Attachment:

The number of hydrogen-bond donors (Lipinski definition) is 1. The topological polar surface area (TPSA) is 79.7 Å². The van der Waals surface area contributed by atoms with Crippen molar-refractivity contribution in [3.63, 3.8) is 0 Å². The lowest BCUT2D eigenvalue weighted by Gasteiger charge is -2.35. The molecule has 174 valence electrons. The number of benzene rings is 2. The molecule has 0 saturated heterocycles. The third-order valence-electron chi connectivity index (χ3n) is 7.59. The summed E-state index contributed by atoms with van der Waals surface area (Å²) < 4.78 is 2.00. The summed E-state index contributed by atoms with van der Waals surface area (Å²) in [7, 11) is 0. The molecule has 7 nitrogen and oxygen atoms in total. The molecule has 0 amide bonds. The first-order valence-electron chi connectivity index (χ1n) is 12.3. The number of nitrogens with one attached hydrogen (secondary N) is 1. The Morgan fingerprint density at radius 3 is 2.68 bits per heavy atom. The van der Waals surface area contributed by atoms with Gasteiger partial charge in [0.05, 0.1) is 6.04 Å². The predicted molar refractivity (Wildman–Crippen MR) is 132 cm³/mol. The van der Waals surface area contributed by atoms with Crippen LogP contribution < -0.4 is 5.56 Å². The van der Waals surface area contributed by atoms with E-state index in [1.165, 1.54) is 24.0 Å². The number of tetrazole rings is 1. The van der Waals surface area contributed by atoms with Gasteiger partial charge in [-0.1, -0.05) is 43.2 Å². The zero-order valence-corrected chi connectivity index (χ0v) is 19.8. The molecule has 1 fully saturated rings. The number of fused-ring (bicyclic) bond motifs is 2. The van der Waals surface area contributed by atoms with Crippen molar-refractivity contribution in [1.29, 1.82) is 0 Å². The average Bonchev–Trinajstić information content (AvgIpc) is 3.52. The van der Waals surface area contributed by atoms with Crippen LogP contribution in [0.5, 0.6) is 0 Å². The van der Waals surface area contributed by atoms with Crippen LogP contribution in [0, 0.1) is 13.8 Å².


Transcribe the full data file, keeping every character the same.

The number of hydrogen-bond donors (Lipinski definition) is 1. The topological polar surface area (TPSA) is 79.7 Å². The van der Waals surface area contributed by atoms with Crippen molar-refractivity contribution in [3.63, 3.8) is 0 Å². The lowest BCUT2D eigenvalue weighted by Gasteiger charge is -2.35. The molecule has 174 valence electrons. The number of benzene rings is 2. The molecule has 0 saturated heterocycles. The third-order valence-electron chi connectivity index (χ3n) is 7.59. The summed E-state index contributed by atoms with van der Waals surface area (Å²) < 4.78 is 2.00. The summed E-state index contributed by atoms with van der Waals surface area (Å²) in [7, 11) is 0. The molecule has 7 nitrogen and oxygen atoms in total. The molecule has 0 amide bonds. The first-order valence-electron chi connectivity index (χ1n) is 12.3. The number of nitrogens with one attached hydrogen (secondary N) is 1. The Morgan fingerprint density at radius 3 is 2.68 bits per heavy atom. The van der Waals surface area contributed by atoms with Gasteiger partial charge in [0.05, 0.1) is 6.04 Å². The predicted molar refractivity (Wildman–Crippen MR) is 132 cm³/mol. The van der Waals surface area contributed by atoms with Crippen LogP contribution < -0.4 is 5.56 Å². The van der Waals surface area contributed by atoms with E-state index in [1.165, 1.54) is 24.0 Å². The number of tetrazole rings is 1. The van der Waals surface area contributed by atoms with Gasteiger partial charge in [-0.1, -0.05) is 43.2 Å². The zero-order valence-corrected chi connectivity index (χ0v) is 19.8. The molecule has 1 fully saturated rings. The number of fused-ring (bicyclic) bond motifs is 2. The van der Waals surface area contributed by atoms with Crippen molar-refractivity contribution in [1.29, 1.82) is 0 Å². The average Bonchev–Trinajstić information content (AvgIpc) is 3.52. The van der Waals surface area contributed by atoms with Crippen LogP contribution in [0.5, 0.6) is 0 Å². The van der Waals surface area contributed by atoms with Crippen LogP contribution in [0, 0.1) is 13.8 Å².